Florida is a major source of vegetables, livestock, dairy, and fruit—especially the oranges it’s famous for. The state grows 500,000 acres of fresh produce each year and generates approximately $20 billion in total revenue. There are more than 6,400 fruit and vegetable farms employing a total of 139,000 workers. It also represents US$516 million in fresh produce and tree nut exports.

Ian raced through four of Florida’s top five citrus growing regions: DeSoto, Highlands, Hardee and Polk. The industry is one of the key economic drivers in the region, supporting nearly 33,000 full- and part-time jobs in the country, including on farms and in packaging and processing plants.

Shrinking harvests

Even before the storm, Florida growers were facing one of the smallest harvests on record, partly because of a decades-long battle with a devastating disease called citrus greening that damages fruit and eventually kills trees. The drought in Brazil, the world’s largest orange grower, has brought production there to a standstill. Farms in California have also suffered from the dry weather. Global challenges have helped orange juice futures surge nearly 50% over the past 12 months.

For Florida, production hurdles have been so acute that it is questionable whether California will overtake the Sunshine State as the nation’s largest citrus grower.

Ian was “certainly not a death sentence for the industry,” said Ray Royce, executive director of the Highlands producer group. But he says: “It’s another setback and I’m not trying to sugarcoat it.”

At Mixon Fruit Farms, a citrus producer on the coast south of Tampa, the damage will likely take weeks to be tabulated.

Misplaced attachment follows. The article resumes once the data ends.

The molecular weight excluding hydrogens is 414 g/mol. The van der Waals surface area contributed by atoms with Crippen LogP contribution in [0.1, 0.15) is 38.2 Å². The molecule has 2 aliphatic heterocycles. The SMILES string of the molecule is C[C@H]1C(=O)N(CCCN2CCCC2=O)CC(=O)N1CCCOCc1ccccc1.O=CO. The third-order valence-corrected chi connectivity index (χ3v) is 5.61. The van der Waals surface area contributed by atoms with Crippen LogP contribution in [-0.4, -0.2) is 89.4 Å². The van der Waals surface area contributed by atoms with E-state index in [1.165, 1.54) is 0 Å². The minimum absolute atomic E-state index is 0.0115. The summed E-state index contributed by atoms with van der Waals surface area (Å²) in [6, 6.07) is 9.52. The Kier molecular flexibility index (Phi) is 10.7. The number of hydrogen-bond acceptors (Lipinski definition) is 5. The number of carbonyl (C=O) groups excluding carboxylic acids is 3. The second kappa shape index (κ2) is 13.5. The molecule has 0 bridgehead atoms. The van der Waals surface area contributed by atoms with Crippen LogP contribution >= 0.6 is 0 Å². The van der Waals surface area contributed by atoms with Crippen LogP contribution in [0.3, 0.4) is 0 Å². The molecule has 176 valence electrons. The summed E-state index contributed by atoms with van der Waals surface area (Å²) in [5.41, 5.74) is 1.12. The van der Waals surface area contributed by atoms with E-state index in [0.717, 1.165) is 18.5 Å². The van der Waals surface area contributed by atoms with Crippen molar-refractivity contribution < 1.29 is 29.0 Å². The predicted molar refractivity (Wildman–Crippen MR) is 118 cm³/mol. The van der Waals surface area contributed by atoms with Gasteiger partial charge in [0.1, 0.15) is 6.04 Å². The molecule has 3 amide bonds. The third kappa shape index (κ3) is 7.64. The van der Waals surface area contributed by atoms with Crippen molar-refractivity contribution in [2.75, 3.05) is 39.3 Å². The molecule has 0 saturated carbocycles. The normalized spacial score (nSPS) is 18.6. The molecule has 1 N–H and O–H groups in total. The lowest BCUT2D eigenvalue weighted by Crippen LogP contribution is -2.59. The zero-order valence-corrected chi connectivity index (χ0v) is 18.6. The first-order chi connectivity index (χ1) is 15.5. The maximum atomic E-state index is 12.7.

“The oranges are under the tree now,” said Janet Mixon, referring to her groves in Manatee County. “The fruits were not yet ready to be picked, but the wind carried them away immediately.”

Ned Hancock, a fifth-generation farmer who owns about 900 acres of citrus groves in Highlands and Hardee counties, said he will do everything possible to avoid having to lay off any of his full-time employees.

That will be a big challenge after more than 50% of the fruit was blown off its trees in Highlands County and losses of about 75% in Hardee. Hancock said Ian dumped about 15 inches of rain on his land, leaving temporary rivers between rows of trees. The standing water not only makes the damage visible, but also the underground tree roots suffer. Some of its farming infrastructure has also been destroyed and will be very expensive to repair, he said.

Crop insurance can cover some of the losses, but Hancock, along with many of the area’s farmers, expects a year without profitability. Margins have been squeezed for years by rising costs, exacerbated by the recent fertilizer rush.

“It’s been a huge blow and the first thing you worry about is the people, the family, the staff – but you can’t help but think, ‘What will it be like to rebuild from a grove? ‘” Hancock said. “It won’t be pleasant or easy.”

Photo above: Janet Mixon inspects her orchard. She estimates that Hurricane Ian caused a 30% crop loss. Photographer: Tristan Wheelock/Bloomberg

Copyright 2022 Bloomberg.